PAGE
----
Written contracts governing business and marriage date back to Hammurabi’s times. These contracts clearly set out the agreement between two people so there would be no misunderstandings. Contracts govern the parties who agree to them. The company entity was first developed in Roman times. The idea of a company extended the law to apply to a non-living thing. Before this the law applied only to people and their rights and responsibilities. Now companies or nations could make binding legal contracts. These ideas are part of our law today.

Fairness in Decision Making

The concept of fairness has been applied since ancient times. If they could not decide who was correct or telling the truth, the decision as to what to do was left to chance. People did not want to convict someone when they could not decide if that person was at fault or not. For example, in the case where one man killed another with a weapon and claimed that they were only practising their skills, the accused was thrown in the river. If he drowned he was considered to have lied. If he survived it was accepted that he truly did not intend to commit murder and he was set free. Trial by ordeal was acceptable until it was banned by the church. Today fairness is built into the system through the protections afforded to a person accused of a crime, one being the right to a fair trial.

Punishment

Common problems have existed since ancient times such as what to do about the crime of murder. Ancient people used the blood feud or the killing of one person in each tribe until the whole tribe was dead to punish this crime. Later this was replaced by the "wergild," which assessed or valued each person’s life at a certain number of shekels. If you were killed then the person who killed you had to pay your tribe that sum of money to compensate. This ended the loss of life under the blood feud. In Babylonian times the penalties were severe and harsh and probably were the source of the expression, "An eye for an eye, a tooth for a tooth." Many laws carried the punishment of death if they were broken. In Greek times, the death penalty was common under the lawgiver, Draco.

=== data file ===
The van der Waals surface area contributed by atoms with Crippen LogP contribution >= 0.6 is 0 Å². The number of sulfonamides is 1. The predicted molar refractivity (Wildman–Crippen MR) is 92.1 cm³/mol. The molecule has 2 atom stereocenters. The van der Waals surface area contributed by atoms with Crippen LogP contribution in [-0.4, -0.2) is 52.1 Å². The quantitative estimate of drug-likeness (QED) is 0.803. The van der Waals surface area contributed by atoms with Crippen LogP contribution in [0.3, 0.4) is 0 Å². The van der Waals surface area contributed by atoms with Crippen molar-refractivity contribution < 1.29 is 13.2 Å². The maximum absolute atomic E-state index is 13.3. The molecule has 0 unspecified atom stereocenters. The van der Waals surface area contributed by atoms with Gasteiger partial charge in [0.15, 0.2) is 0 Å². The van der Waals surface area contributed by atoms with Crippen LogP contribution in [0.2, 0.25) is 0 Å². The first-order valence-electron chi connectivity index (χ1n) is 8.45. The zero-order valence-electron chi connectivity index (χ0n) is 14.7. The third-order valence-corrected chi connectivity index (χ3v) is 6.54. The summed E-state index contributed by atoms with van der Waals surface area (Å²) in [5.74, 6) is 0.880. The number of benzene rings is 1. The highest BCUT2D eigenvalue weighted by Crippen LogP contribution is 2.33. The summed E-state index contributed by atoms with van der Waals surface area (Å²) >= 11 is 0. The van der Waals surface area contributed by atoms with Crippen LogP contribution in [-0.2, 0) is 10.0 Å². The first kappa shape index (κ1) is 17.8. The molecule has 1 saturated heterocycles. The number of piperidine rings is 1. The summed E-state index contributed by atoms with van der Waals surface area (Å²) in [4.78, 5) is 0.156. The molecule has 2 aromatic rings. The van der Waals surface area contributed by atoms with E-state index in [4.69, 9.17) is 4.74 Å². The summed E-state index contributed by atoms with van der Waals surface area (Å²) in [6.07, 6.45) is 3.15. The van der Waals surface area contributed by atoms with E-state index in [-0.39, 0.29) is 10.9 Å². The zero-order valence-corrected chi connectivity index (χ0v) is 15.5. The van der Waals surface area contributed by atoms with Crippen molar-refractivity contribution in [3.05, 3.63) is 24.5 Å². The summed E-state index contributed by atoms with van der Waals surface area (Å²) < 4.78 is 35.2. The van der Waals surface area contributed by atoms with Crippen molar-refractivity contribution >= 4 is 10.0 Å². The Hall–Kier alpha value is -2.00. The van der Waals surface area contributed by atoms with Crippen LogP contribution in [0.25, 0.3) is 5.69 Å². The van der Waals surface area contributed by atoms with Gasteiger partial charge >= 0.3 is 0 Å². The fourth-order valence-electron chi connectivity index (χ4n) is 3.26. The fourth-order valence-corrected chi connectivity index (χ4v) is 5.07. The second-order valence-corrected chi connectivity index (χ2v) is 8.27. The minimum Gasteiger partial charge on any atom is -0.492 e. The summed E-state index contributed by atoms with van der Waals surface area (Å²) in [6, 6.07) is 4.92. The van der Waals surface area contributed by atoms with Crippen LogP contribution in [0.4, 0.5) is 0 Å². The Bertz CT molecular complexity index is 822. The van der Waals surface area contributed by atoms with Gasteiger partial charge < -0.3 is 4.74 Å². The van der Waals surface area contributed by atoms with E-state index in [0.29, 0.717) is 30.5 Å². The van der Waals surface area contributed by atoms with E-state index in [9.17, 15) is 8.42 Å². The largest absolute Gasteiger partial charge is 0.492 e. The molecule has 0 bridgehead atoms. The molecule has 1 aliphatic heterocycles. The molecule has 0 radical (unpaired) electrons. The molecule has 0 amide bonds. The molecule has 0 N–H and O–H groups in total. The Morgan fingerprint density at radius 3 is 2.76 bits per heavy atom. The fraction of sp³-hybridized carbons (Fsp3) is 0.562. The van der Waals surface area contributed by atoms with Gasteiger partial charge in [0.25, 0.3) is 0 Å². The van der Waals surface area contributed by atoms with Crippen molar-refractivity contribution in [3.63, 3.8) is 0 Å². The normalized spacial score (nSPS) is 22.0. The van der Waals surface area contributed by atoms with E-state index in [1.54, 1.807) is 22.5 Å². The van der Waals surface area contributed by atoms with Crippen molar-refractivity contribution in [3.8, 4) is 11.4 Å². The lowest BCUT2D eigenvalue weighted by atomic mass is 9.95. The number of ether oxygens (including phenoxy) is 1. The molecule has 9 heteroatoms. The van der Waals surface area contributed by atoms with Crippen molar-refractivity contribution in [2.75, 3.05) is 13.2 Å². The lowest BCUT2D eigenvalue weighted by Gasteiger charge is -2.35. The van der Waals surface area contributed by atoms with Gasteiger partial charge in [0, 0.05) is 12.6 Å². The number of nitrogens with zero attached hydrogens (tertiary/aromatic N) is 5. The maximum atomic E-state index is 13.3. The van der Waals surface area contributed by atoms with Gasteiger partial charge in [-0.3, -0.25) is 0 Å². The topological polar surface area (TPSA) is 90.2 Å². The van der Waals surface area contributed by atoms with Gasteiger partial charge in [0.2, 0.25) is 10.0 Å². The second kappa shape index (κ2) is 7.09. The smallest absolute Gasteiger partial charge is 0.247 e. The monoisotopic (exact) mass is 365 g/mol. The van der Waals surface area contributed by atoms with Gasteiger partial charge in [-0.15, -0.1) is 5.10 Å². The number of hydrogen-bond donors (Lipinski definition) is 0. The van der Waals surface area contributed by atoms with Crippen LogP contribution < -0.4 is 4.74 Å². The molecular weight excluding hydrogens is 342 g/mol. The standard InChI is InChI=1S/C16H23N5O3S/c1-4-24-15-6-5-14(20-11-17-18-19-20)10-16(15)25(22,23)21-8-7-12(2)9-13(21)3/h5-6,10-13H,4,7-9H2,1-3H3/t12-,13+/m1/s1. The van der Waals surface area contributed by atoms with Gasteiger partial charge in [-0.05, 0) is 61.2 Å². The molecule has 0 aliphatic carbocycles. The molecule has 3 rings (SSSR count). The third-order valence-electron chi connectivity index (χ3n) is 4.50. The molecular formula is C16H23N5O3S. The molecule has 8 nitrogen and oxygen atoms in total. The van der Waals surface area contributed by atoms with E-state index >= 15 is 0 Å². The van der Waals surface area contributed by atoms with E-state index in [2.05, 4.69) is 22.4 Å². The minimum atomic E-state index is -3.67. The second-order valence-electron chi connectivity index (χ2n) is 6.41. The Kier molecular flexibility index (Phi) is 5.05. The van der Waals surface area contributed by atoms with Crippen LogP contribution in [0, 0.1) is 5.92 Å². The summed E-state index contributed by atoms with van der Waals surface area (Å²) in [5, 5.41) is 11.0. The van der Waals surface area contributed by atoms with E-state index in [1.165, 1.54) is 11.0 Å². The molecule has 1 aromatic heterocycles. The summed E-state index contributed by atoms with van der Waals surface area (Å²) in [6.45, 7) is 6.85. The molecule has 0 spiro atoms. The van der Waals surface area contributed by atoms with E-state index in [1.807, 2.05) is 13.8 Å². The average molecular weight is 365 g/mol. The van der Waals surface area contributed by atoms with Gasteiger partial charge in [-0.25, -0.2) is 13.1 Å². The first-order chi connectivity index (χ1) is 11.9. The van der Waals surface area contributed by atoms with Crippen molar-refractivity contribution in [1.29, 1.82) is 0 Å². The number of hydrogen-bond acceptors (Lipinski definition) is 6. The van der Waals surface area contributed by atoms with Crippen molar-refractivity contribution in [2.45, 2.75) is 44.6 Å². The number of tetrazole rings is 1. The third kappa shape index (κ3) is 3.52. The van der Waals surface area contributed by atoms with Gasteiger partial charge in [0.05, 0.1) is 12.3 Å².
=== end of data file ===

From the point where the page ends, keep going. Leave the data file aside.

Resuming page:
Laws and the Court System

People in early Greece thought that Themis, the Greek Goddess of Justice, actually helped the kings make judgments, as there were no formal laws. Themis is blindfolded because "Justice is blind," which means everyone is treated equally before the law. That is a founding principle of our system.

Later the Greek lawgiver, Solon, created four main types of law, which we still have today. They are tort laws (where someone does harm to you or your property), public laws (dictating how public services would be provided and run), procedural laws (step-by-step rules that told judges how law should be enforced) and family laws (the regulation of the behaviour of families).

The Greek court system was created to try, convict and sentence offenders. Amateurs ran the courts and trials were completed on the same day. Each side presented their case to the large court of between 200 and 500 people who decided the case and then gave the punishment. Later, in Britain, the laws of evidence and those about questioning witnesses were developed and improved.

Ownership of Property

King Hammurabi was said to own all the land, but even he bought land if he wanted to give some as a gift to his family members. The Norman’s Doomsday Book, which listed all the land and who owned it in England, illustrates the importance of property rights. From ancient times, land was a source of power to landowners, and with that power came responsibilities. If the king required it, landowners had to provide armed soldiers in time of war. Today, property is important and many laws govern its ownership.